Fact Sheet

Regulatory Program - Geothermal and Lithium Development, Salton Sea, CA

U.S. Army Corps of Engineers, Los Angeles District
Published April 20, 2023

The Salton Sea is located 100 miles east of San Diego in Imperial and Riverside Counties, California. The
southeastern area is located within the Salton Sea Known Geothermal Resource Area (SSKGRA), which currently encompasses the second largest geothermal field in the United States. This area has the potential to be the
largest when fully developed. There are currently 11 existing plants within this area producing geothermal energy.

The U.S. Army Corps of Engineers, Los Angeles District, Regulatory Division (Corps) continues to field requests for information about permitting related to geothermal and lithium extraction at the Salton Sea. In MAY21, Regulatory participated in a meeting with researchers from three national laboratories (Idaho National Laboratory, Pacific Northwest National Laboratory, and National Renewable Energy Laboratory) to answer questions about the Corps regulatory process as it pertains to geothermal energy. The researchers were funded by US Department of Energy to assess the impact of nontechnical issues related to geothermal and lithium extraction, such as permitting and environmental
concerns including habitat preservation/restoration in Imperial County, CA. In OCT21, Regulatory staff participated in a panel for the Lithium Valley Commission’s monthly meeting. The Lithium Valley Commission was established via a California Assembly Bill (AB 1657) to review, investigate, and analyze opportunities and benefits for lithium recovery within the state.

The area surrounding the Salton Sea is a focus of the Commission due to its potential to produce lithium in addition to geothermal energy. Regulatory presented and discussed the Corps’ potential involvement in permitting lithium extraction projects in and around the Salton Sea. Regulatory advised on what would be needed to support efficient permitting processes and to address potential issues/concerns about lithium and geothermal projects related to the Corps’ regulatory authorities 

The Corps has primarily been in contact with Controlled Thermal Resources (CTR) regarding geothermal and lithium extraction projects in the region in recent years, although CalEnergy and BHE Renewables, a subsidiary of Berkshire Hathaway, may seek to expand their existing geothermal operations to include lithium extraction facilities. The Corps received a permit application from Controlled Thermal Resources (CTR) for its proposed
Stage 1 Joint Lithium Extraction/ Geothermal Energy Production Facility along the shore of the Salton Sea on 01 December 2022. The Stage 1 Production Facility Project involves the construction of a joint geothermal power plant and lithium extraction facility along the southeastern shore of the Salton Sea. The project intends to produce 49.9 MW of geothermal power that would supply power to the Imperial Irrigation District (IID) and extract and produce lithium-based products for commercial sale. The proposed project would result in the permanent loss of approximately 40 acres of potential jurisdictional waters. CTR would be required to offset any unavoidable adverse impacts to waters of the United States which remain after all appropriate and practicable avoidance and minimization has been achieved. Beyond the proposed Stage 1 facility, CTR has tentative plans to construct four additional stages of lithium production facilities, a battery production facility, and ancillary buildings, within their site which encompasses approximately 1,500 acres of aquatic resources. This proposal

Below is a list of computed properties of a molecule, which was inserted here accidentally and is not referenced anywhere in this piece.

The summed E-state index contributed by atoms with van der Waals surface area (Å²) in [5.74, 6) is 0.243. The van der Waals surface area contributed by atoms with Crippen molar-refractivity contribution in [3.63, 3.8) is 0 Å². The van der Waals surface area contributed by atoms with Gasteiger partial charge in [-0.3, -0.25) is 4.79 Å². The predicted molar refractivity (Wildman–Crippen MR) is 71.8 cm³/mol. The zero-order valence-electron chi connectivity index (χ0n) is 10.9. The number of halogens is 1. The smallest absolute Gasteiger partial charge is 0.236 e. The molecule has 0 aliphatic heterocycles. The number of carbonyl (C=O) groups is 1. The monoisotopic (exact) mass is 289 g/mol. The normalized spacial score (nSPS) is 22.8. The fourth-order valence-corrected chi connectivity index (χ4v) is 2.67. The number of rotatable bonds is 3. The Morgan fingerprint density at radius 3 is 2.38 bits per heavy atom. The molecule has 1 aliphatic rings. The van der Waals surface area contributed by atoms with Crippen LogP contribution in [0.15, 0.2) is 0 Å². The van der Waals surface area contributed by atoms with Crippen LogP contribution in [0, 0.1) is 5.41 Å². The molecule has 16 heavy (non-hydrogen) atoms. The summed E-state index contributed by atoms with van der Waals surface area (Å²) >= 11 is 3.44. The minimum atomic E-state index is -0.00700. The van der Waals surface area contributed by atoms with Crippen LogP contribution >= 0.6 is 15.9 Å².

may involve the preparation of an Environmental Impact Statement and extensive compensatory mitigation for the impacts to waters of the United States associated with construction the proposed facility. The Corps is also working with CTR to resolve and unauthorized activity, specifically the extension of several drainages through their site which has resulted in the diversion of surficial and groundwater hydrology from existing wetlands. 

Based on discussions with CTR and the State of California, recent exploratory testing indicate access to sufficient lithium volumes for extraction requires the siting of lithium extraction facilities in waters of the United States. Growing interest in increased development of the geothermal energy and lithium resources within and around the southern portion of the Salton Sea is concurrent with the demand for land to provide aquatic habitat restoration and dust suppression projects. Habitat restoration and dust suppression are needed to accommodate the State of California’s and local agencies’ requirements to comply with State Water Order and Air District requirements. The Salton Sea’s receding shoreline and changing hydrology magnify the concerns for water quality, aquatic habitat, environmental justice, and air quality in the watershed/air basin. Further, changes to national regulations and policies defining federal Clean Water Act jurisdiction underscore the need for additional Regulatory staffing resources to be able to provide attention to these critical issues.

David Castanon, Chief, Regulatory Division, David.J.Castanon@usace.army.mil
Cori Farrar, Chief, South Coast Branch, Regulatory Division, Corice.J.Farrar@usace.army.mil
Kyle Dahl, Chief, San Diego & Imperial Counties Section, South Coast Branch, Regulatory,

Congressional Interest: Senators Padilla and Butler, Representatives Ruiz (CA-25), Calvert (CA-41), Issa (CA-48)

Congressional Liaison